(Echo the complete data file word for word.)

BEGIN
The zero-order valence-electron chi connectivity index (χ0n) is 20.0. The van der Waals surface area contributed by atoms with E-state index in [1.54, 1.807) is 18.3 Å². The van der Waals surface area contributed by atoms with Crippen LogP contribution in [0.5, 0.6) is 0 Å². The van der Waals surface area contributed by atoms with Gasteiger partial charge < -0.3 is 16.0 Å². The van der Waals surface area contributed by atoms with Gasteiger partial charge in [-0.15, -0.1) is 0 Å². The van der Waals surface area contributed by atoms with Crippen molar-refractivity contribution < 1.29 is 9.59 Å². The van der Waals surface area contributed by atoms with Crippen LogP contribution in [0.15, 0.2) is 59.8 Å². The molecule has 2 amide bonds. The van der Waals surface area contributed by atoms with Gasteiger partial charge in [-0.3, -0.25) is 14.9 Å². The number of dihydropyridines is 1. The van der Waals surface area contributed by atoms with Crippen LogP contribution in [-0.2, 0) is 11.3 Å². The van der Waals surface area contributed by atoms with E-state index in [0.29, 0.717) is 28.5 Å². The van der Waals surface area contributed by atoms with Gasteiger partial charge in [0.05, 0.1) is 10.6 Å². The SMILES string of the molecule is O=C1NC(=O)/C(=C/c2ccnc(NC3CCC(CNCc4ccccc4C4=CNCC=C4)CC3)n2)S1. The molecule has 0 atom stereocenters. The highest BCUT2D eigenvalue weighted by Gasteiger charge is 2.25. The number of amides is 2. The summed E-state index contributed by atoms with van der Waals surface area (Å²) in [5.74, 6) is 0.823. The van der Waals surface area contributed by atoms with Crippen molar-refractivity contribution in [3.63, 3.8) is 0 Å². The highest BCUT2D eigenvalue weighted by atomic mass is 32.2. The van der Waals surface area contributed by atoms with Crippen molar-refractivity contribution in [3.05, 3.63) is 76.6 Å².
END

The zero-order valence-electron chi connectivity index (χ0n) is 20.0. The van der Waals surface area contributed by atoms with E-state index in [1.54, 1.807) is 18.3 Å². The van der Waals surface area contributed by atoms with Crippen LogP contribution in [0.5, 0.6) is 0 Å². The van der Waals surface area contributed by atoms with Gasteiger partial charge < -0.3 is 16.0 Å². The van der Waals surface area contributed by atoms with Gasteiger partial charge in [-0.15, -0.1) is 0 Å². The van der Waals surface area contributed by atoms with Crippen molar-refractivity contribution < 1.29 is 9.59 Å². The van der Waals surface area contributed by atoms with Crippen LogP contribution in [0.15, 0.2) is 59.8 Å². The molecule has 2 amide bonds. The van der Waals surface area contributed by atoms with Gasteiger partial charge in [-0.3, -0.25) is 14.9 Å². The number of dihydropyridines is 1. The van der Waals surface area contributed by atoms with Crippen LogP contribution in [-0.2, 0) is 11.3 Å². The van der Waals surface area contributed by atoms with E-state index in [0.29, 0.717) is 28.5 Å². The van der Waals surface area contributed by atoms with Gasteiger partial charge in [0.05, 0.1) is 10.6 Å². The SMILES string of the molecule is O=C1NC(=O)/C(=C/c2ccnc(NC3CCC(CNCc4ccccc4C4=CNCC=C4)CC3)n2)S1. The molecule has 0 atom stereocenters. The highest BCUT2D eigenvalue weighted by Gasteiger charge is 2.25. The number of amides is 2. The summed E-state index contributed by atoms with van der Waals surface area (Å²) in [5.74, 6) is 0.823. The van der Waals surface area contributed by atoms with Crippen molar-refractivity contribution in [3.63, 3.8) is 0 Å². The highest BCUT2D eigenvalue weighted by atomic mass is 32.2. The van der Waals surface area contributed by atoms with Crippen molar-refractivity contribution in [3.05, 3.63) is 76.6 Å².